World Library  
Flag as Inappropriate
Email this Article

Memory overcommitment

Article Id: WHEBN0041961615
Reproduction Date:

Title: Memory overcommitment  
Author: World Heritage Encyclopedia
Language: English
Subject: Memory virtualization, Hardware virtualization, Virtual machine
Publisher: World Heritage Encyclopedia

Memory overcommitment

Memory overcommitment is a concept in computing that covers the assignment of more memory to virtual computing devices than the physical machine they are hosted on actually has. This is possible because virtual machines do not necessarily use as much memory at any one point as they are assigned, creating a buffer. If four virtual machines each have 1GB of memory on a physical machine with 4GB of memory, but those virtual machines are only using 500MB, it is possible to create additional virtual machines that take advantage of the 500MB each existing machine is leaving free.[1] Memory swapping is then used to handle spikes in memory usage. The disadvantage of this approach is that memory swap files are slower to read from than 'actual' memory, which can lead to performance drops.[2]

While memory overcommitment is usually talked about in the context of virtualization, it is actually a generalised concept; Windows NT contained overcommitment features, as do most modern generalised operating systems,[3] including the Linux kernel.[4]


  1. ^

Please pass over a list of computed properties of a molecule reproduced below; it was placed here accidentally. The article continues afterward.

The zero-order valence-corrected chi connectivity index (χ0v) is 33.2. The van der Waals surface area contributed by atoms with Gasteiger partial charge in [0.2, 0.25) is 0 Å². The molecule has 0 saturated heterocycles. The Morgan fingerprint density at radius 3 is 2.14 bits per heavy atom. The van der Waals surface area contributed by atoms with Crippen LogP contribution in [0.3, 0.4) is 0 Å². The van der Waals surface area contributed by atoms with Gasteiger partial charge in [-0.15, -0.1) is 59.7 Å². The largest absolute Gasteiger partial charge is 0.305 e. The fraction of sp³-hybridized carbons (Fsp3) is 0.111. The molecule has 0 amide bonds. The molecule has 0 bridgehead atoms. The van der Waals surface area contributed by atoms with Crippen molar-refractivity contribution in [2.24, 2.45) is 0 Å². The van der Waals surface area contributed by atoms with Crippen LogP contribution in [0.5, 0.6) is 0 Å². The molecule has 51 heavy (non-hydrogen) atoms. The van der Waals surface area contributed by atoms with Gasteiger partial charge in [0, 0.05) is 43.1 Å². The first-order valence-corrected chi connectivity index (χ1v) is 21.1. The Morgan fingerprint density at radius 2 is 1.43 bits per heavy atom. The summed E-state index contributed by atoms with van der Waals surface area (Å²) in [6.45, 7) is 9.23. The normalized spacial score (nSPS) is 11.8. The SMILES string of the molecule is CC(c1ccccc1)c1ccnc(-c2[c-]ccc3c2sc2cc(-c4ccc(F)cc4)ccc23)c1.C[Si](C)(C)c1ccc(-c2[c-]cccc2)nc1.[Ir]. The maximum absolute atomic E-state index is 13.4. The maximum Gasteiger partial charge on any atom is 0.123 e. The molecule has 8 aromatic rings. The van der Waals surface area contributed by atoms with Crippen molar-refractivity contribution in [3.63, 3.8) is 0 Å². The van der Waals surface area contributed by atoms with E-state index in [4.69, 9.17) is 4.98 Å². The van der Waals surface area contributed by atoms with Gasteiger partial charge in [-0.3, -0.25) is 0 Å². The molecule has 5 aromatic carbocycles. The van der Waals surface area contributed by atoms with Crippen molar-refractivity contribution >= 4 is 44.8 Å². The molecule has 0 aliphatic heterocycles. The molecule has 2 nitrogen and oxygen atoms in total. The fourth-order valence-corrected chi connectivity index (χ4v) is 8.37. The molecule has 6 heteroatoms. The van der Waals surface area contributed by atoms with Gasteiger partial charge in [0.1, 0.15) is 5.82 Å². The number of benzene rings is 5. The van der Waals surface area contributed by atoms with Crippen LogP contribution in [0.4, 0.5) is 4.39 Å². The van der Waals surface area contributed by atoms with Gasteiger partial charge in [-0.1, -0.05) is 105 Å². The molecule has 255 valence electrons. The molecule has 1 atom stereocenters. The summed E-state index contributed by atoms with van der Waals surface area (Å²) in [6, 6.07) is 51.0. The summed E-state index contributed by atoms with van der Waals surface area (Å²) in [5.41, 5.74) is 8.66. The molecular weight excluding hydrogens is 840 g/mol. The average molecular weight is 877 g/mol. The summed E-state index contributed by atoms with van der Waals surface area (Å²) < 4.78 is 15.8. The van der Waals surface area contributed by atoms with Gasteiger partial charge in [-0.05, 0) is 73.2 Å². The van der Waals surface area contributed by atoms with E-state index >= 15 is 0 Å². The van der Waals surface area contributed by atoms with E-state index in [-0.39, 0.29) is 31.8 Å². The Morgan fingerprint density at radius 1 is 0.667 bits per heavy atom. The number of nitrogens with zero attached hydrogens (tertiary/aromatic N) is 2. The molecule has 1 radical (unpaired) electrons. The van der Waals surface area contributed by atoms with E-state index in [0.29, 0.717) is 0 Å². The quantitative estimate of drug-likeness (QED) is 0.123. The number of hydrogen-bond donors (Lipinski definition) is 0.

2. ^
  3. ^
  4. ^
This article was sourced from Creative Commons Attribution-ShareAlike License; additional terms may apply. World Heritage Encyclopedia content is assembled from numerous content providers, Open Access Publishing, and in compliance with The Fair Access to Science and Technology Research Act (FASTR), Wikimedia Foundation, Inc., Public Library of Science, The Encyclopedia of Life, Open Book Publishers (OBP), PubMed, U.S. National Library of Medicine, National Center for Biotechnology Information, U.S. National Library of Medicine, National Institutes of Health (NIH), U.S. Department of Health & Human Services, and, which sources content from all federal, state, local, tribal, and territorial government publication portals (.gov, .mil, .edu). Funding for and content contributors is made possible from the U.S. Congress, E-Government Act of 2002.
Crowd sourced content that is contributed to World Heritage Encyclopedia is peer reviewed and edited by our editorial staff to ensure quality scholarly research articles.
By using this site, you agree to the Terms of Use and Privacy Policy. World Heritage Encyclopedia™ is a registered trademark of the World Public Library Association, a non-profit organization.

Copyright © World Library Foundation. All rights reserved. eBooks from World eBook Library are sponsored by the World Library Foundation,
a 501c(4) Member's Support Non-Profit Organization, and is NOT affiliated with any governmental agency or department.